Kauf Deutsch! November 28, 2005Posted by BiB in Uncategorized.
I’m feeling all up-to-date today. I don’t mean with the latest trends, or what’s number one in the hit parade, or anything like that. I mean that a work deadline was met last night and I am waiting for a new piece of work today and nothing majorly urgent is pending, bills are paid etc. etc. I sat watching Outlook Express, waiting for the new mail to arrive. But arrive it didn’t, so I decided to give myself an exciting errand to do to pass some time and dashed to Spar.
Our Spar’s a big one, not the size of a corner shop, and has a proper selection of wine, so you don’t get depression the second you walk in. First I was confronted with the fruit. There was a waist-height cardboard box full of loose apples standing in the middle of the first aisle. “I’ll have some of those,” I thought, and as I fiddled to get my plastic bag open, I couldn’t help noticing that the old lady standing astride the box seemed to be stocking up on apples for the winter. I’m all for a bit of a chat with a stranger, so commented on her generous load. She smiled back and said no, she wasn’t planning on making a huge, fuck-off Apfelstrudel – my somewhat free translation – but was simply planning to scoff the lot herself.
“She has got a rather good complexion for her age,” I thought.
“They’re very good apples, you see. Very cheap. They’re on offer this week. They won’t be next week. And they’re German.” She proved this by holding the sticker on one of the teutonic fruit up close for me to see. Sure enough, it said Dresden. “Not foreign apples. German,” she went on.
I heard my sphincter snap shut at this point. Not because I thought the old lady might be a stealth neo-Nazi. She clearly wasn’t. I think her joy at finding good, cheap German apples was a combination of thrift, a hint of patriotism and a smattering of the Prussian equivalent of Buy British. And I didn’t want to spoil her moment. “Fuck,” I thought. “No difficult sentences. You’ll only get an ending wrong and blow your cover. Keep it simple.” I muffled something about, “Yes, it’s best to buy local produce,” swallowing the last syllable of each word and hoping that I’d pulled off a faux, working-class Berlin accent. I made my excuses, ended our apple talk, and trundled onwards.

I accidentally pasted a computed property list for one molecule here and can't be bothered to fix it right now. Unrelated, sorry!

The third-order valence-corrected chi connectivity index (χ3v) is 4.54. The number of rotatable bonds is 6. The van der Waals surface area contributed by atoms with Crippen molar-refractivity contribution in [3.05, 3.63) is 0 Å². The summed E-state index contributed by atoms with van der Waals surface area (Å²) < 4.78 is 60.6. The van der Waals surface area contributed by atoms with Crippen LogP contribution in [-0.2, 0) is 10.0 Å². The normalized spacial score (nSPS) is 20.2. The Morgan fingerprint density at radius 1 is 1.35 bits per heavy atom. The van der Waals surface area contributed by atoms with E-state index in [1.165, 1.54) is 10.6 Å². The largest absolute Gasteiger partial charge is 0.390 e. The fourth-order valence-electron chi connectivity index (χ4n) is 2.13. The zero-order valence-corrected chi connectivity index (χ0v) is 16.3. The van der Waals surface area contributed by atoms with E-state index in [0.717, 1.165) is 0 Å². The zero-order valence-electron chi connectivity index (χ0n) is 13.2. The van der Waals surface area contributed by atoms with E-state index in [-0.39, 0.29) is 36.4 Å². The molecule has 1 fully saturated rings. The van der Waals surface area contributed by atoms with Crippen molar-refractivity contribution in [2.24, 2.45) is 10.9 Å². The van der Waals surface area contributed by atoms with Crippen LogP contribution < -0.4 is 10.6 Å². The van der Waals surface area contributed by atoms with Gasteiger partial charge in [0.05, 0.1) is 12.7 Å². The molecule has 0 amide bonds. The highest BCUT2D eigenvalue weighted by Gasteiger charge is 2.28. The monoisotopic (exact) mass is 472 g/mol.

But an unwritten yet insuperable supermarket law meant that we wheeled at exactly the same speed, along the same route and had identical browsing and item-fingering times. There was no getting away from her. “If I skip the cat-food and baby-food aisles, I’ll get a good lead on her.” But she missed the middle-class aisles – the fresh coffee and posh things in jars – altogether, so we were neck and neck once more. But while she stocked up on Kit-e-Kat and I did on caviar (not really), I thought, sphincter relaxing, if I blow it and say, “Die germanischen Frukten sind wunderbar,” I’ll out myself as an Englander but, to reassure her (as she makes sure her purse isn’t on display), that trotzdem I think it’s an awfully good idea to buy local. But, alas, our friendship, grounded in mutual hostility to New Zealand butter, Polish chicken and Italian biscuits never blossomed, and all we did was exchange a few more knowing smirks over the sausage counter.
Once her back was turned, I snuck a pack of Hungarian salami under some ostentatiously German item in my trolley, wheeled past her, head held high, and made my way to the checkout.